A Visit to the Recycling Center
Yesterday I paid a visit to the RHI Magnesita Recycling Center in St. Barbara im Mürztal. Like many of our research activities, it’s located in Styria, one of Austrian’s most beautiful states. The Center, stationed in the district Mitterdorf, was opened in April (here is a video in GER about the opening with Austrian Vice-Chancellor Werner Kogler). It is here where all our efforts shall be put to good use – first in an experimental phase.
The Recycling Center is managed by Heidrun Scheikl. Yesterday, she and Sandra Koenigshofer, one of RHI Magnesita’s scientists, gave me a tour. Heidrun explained that they receive mostly used refractory material from the steel, cement and glass industry and prepare it for a reuse. They plan to process 10.000 tons already this year but with the new sorting equipment they hope to be able to deal with much more.
When Heidrun and her team receive deliveries of used refractory products – which are technically classified as non-hazardous waste – the first step is always checking and documenting. Then the material is determined by analysing a sample. After that it is getting sorted. With the variety of refractory products and their even broader diversity of components, a lot can come together. To make sure the material does not get mixed, the Recycling Center keeps it in separate labeled storage boxes.
With the new equipment developed in our project, the Center will be able to sort more precise and also to sort far smaller grain sizes than currently. A simpler machine currently already supports the employees in the sorting process. An employee processes 1.5tons of material per hours and sorts it to the best of human ability according to visual criteria. This sorting is made particularly difficult by the fact that the refractory products look different after use, for example the colour of the surface can change. Also, there might be rests of binders or other materials sticking to the bricks. These must be removed before you can go on turning waste into valuable secondary raw material. The new machine will be able to identify the material underneath the surface in the core of the bricks, which solves some of the issues, but it too will have to deal with adhesions of other materials on the surfaces.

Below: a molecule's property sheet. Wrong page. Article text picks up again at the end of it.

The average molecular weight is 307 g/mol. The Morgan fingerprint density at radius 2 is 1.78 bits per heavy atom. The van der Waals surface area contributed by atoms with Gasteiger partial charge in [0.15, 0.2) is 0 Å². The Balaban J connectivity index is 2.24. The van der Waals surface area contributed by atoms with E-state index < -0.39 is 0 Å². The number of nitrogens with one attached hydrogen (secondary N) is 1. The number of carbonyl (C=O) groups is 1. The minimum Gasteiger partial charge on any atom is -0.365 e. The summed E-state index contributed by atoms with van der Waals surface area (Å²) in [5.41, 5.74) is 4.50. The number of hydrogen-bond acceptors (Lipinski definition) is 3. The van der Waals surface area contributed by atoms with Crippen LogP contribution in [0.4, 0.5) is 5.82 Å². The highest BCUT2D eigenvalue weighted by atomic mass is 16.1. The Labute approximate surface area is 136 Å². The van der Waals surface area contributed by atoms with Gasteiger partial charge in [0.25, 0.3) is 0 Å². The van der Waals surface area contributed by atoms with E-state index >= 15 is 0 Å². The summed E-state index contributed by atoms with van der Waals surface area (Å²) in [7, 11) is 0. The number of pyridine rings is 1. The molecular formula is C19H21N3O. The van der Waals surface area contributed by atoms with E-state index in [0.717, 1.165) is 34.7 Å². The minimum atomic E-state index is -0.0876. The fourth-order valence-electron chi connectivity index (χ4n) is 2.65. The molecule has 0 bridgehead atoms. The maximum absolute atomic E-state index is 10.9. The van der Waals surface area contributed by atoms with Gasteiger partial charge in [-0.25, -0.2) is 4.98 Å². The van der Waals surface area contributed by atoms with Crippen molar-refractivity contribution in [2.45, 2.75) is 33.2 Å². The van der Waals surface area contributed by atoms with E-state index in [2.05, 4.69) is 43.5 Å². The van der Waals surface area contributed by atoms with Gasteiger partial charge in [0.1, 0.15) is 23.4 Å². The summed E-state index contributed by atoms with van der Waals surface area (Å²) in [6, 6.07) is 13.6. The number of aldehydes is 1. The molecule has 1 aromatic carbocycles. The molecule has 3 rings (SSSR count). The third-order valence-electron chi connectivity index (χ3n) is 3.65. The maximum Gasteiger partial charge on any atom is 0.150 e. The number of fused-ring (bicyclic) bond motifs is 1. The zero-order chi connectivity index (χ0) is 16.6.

Heidrun is looking forward to start trial runs with the new set up and especially to see the additional components in action that are developed in our research project ReSoURCE. She will have to wait a little longer than was originally planned though. The delay is caused due to the shortage of material and components caused by the pandemic. Also, we have to admit, that the machine has gotten more and more complex, too. Anyway, there is no reason to worry as this will not change anything in regard to our schedule.
I am very excited for next week when Volker Moerkens from LSA will present the machine in our project meeting. He will of course share some pictures and more here in our weblog as well.
Carmen Loew, Magistra Artium, is the project ReSoURCE’s science communicator. She studied Archaeology at the Universities of Saarbrücken and Bamberg and managed projects in research and rescue archaeology in Germany and France before she focused on science communication in 2015. She is a certified PR manager, Fundraising manager, Marketing & Sales assistant, and cultural educator. Her (research) interests are science communication and outreach, crisis communication as well as intercultural communication.